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HY reliques, Rowe, to this fair Urn we trust,
And sacred, place by DRYDEN's awful duft;
Beneath a rude + and nameless stone he lies,
To which thy Tomb shall guide inquiring eyes,
Peace to thy gentle shade, and endless rest!
Bleft in thy Genius, in thy Love too bleft!
One grateful woman to thy fame supplies
What a whole thankless land to his denies,
* It is as follows, on the Monument in the Abbey erected to Rowe and his Daughter.
Thy Reliques Rowe! to this fad Ihrine we trust,
And near thy SHAKESPEAR place thy honour'd bulte
Oh, next him, skill’d to draw the tender tear,
For never heart felt passion morc fincere;
To nobler sentiment to fire the brave,
For never BRITON more disdain'd a Nave.
Peace to thy gentle shade, and endless rest;
Blest in thy genius, in thy love too blest!
And bleft, that timely from our scene remov'd,
Thy foul enjoys the liberty it lov’d.
To these so mourn'd in death, so lov'd in life!
The childless parent and the widow'd wife,
With tears inscribes this monumental stone,
That holds their alhes and expects her own. + The Tomb of Mr. Dryden was erected upon this hint by the Duke of Buckingham ; to which was originally intended this Epitaph,
This SHEFFIELD rais'd. The facred Duft below
Was DRYDIN once: The rest who does not know ? which the Author fince changed into the plain inscription now upon it, bea ing only the name of that great Poet.
J. DR Y DE N.
Natus Aug. 9. 1631. Mortuus Maij 1. 1700.
JOANNIS SHEFFIILD DUX BUCKINGHAMIENSIS POSUIT.
Who died of a CANCER in her BREAST.
HERE rests a Woman, good without pretence,
Bleft with plain Reason, and with sober Sense :
No Conquests she, but o'er herself, desir’d,
No Arts essay'd, but not to be admir’d.
Paffion and Pride were to her Soul unknown,
Convinc'd that Virtue only is our own.
So unaffected, so compos'd a mind;
So firm, yet soft; so strong, yet so refin'd;
Heav'n, as its purest gold, by Tortures try'd ;
The Saint sustain'd it, but the Woman dy'd,
On the Monument of the Honourable ROBERT DIGBY,
and of his Sister Mary, erected by their Father the LORD DIGBY, in the Church of Sherborne in Dor, setshire, 1727
O! fair Example of untainted youth,
Of modest wisdom, and pacific truth :
Compos’d in suff'rings, and in joy sedate,
Good without noise, without pretension great.
Just of thy word, in ev'ry thought sincere,
Who knew no wish but what the world might hear;
Of softest manners, unaffected mind,
Lover of peace, and friend of human kind :
Go, live! for Heav'n's eternal year is thine,
Go, and exalt thy Moral to Divine.
And thou, blest Maid ! attendant on his doom,
Pensive haft follow'd to the filent tomb,
Steer'd the same course to the same quiet shore,
Not parted long, and now to part no more !
Go then, where only bliss sincere is known !
Go, where to love and to enjoy are one !
Yet take these Tears, Mortality's relief,
And till we share your joys, forgive our grief :
These little rites, a Stone, a Verse receive;
'Tis all a Father, all a Friend can give !
On Sir GODFREY KNELLER,
In WESTMINSTER-ABBEY, 1723.
KNELLER, by Heav'n and not a Mafter taught,
Whose Art was Nature, and whose Pictures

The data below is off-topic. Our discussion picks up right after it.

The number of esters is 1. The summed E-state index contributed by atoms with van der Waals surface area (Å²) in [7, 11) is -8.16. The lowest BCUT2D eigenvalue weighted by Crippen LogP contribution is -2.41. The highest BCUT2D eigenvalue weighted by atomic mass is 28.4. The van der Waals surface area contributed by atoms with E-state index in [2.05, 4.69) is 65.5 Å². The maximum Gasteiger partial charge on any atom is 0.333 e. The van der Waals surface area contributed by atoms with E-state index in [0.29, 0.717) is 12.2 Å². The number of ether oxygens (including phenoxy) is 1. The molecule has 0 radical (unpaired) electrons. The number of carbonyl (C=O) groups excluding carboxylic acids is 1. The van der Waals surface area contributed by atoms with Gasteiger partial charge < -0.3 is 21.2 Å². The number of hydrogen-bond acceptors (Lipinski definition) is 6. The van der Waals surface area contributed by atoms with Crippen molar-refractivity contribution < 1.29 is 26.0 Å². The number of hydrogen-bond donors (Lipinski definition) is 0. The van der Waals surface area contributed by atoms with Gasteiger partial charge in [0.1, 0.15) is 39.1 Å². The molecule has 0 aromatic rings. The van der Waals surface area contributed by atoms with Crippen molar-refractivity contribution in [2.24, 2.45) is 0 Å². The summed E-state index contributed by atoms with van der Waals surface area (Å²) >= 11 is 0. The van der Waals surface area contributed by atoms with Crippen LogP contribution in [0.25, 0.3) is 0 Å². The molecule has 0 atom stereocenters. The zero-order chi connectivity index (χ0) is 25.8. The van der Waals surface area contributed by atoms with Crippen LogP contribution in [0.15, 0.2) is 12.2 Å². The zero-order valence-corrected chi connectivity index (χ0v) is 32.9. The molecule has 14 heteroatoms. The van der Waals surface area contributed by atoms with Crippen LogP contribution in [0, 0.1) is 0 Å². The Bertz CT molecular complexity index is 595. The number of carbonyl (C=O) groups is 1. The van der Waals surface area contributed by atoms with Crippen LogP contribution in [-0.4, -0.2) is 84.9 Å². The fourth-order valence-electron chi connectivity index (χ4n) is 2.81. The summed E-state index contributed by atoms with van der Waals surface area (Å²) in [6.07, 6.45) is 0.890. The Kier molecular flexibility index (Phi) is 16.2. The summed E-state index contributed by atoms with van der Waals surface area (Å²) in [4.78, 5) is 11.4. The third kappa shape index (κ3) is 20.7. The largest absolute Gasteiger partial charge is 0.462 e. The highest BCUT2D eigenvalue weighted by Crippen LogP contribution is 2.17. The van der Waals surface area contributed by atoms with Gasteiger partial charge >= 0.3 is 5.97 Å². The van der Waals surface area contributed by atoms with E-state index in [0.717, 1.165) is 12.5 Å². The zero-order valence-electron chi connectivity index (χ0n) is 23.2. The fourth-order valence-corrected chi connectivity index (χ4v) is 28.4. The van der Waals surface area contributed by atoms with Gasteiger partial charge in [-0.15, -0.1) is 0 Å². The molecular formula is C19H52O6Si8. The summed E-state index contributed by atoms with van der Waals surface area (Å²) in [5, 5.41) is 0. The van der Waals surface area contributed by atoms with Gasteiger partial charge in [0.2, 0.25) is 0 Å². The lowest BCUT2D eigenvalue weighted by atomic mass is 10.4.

Now for two ages having snatch'd from Fate
Whate'er was beanteous, or whate'er was great,
Lies crown'd with Princes honours, Poets lays,
Due to his Merit, and brave Thirst of praise.
Living, great Nature fear'd he might outvie
Her works; and, dying, fears herself may die.
On General HENRY WITHERS,
In WESTMINSTER. ABBEY, 1729.
HERE, WITHers, reft! thou braveft, gentleft mind,
Thy Country's friend, but more of human kind.
Oh born to Arms! 0 Worth in Youth approv'd !
O soft Humanity, in Age belov'd !
For thee the hardy Vet'ran drops a tear,
And the gay Courtier feels the sigh sincere.
WITHERS, adieu! yet not with thee remove
Thy Martial spirit, or thy Social love !
Amidst Corruption, Luxury, and Rage,
Still leave some ancient Virtues to our age :
Nor let us say, (those English glories gone)
The last true Briton lies beneath this stone,
At EASTHAMSTED in BERKS, 1730.
THIS modeft Stone, what few yain Marbles can,
May truly say, Here lies an honest Man: A Poet, bleft beyond the Poet's fate, Whom Heav'n kept sacred from the Proud and Great : Foe to loud Praise, and Friend to learned Ease, Content with Science in the Vale of Peace, Calınly he look'd on either Life, and here Saw nothing to regret, or there to fear ; From Nature's teinp'rate feast rose satisfy'd, Thank'd Heav'n that he had liv'd, and that he dy'd.
in WESTMINSTER-ABBEY, 1732.
F Manners gentle, of Affections mild;
In Wit, a Man; Simplicity, a Child :
With native Humour temp’ring virtuous Rage,
Form’d to delight at once and lash the age :
Above Temptation in a low Eftate,
And uncorrupted, ev'n among the Great :
A safe Companion, and an easy Friend,
Unblam'd thro’ Life, lamented in thy End.
These are Thy Honours ! not that here thy Buft
Is mix'd with Heroes, or with Kings thy dust;
But that the Worthy and the Good shall say,
Striking their pensive bosoms-Here lies Gay*.
løtended for Sir ISAAC NEWTON,
Teftantur Tempus, Natura, Cælum :
Hoc marmor fatetur.
Nature and Nature's Laws lay hid in Night :
GOD said, Let Newton be! and all was Light.
* 1.c. in the hearts of the good and worthy.--. Mr. Pope told me his conceit in this line was not generaliy understood. For, by peculiar ill-luck, the formulary expression, which makes the beauty, misleads the reader into a fenfe which takes
quite away. Vol. III.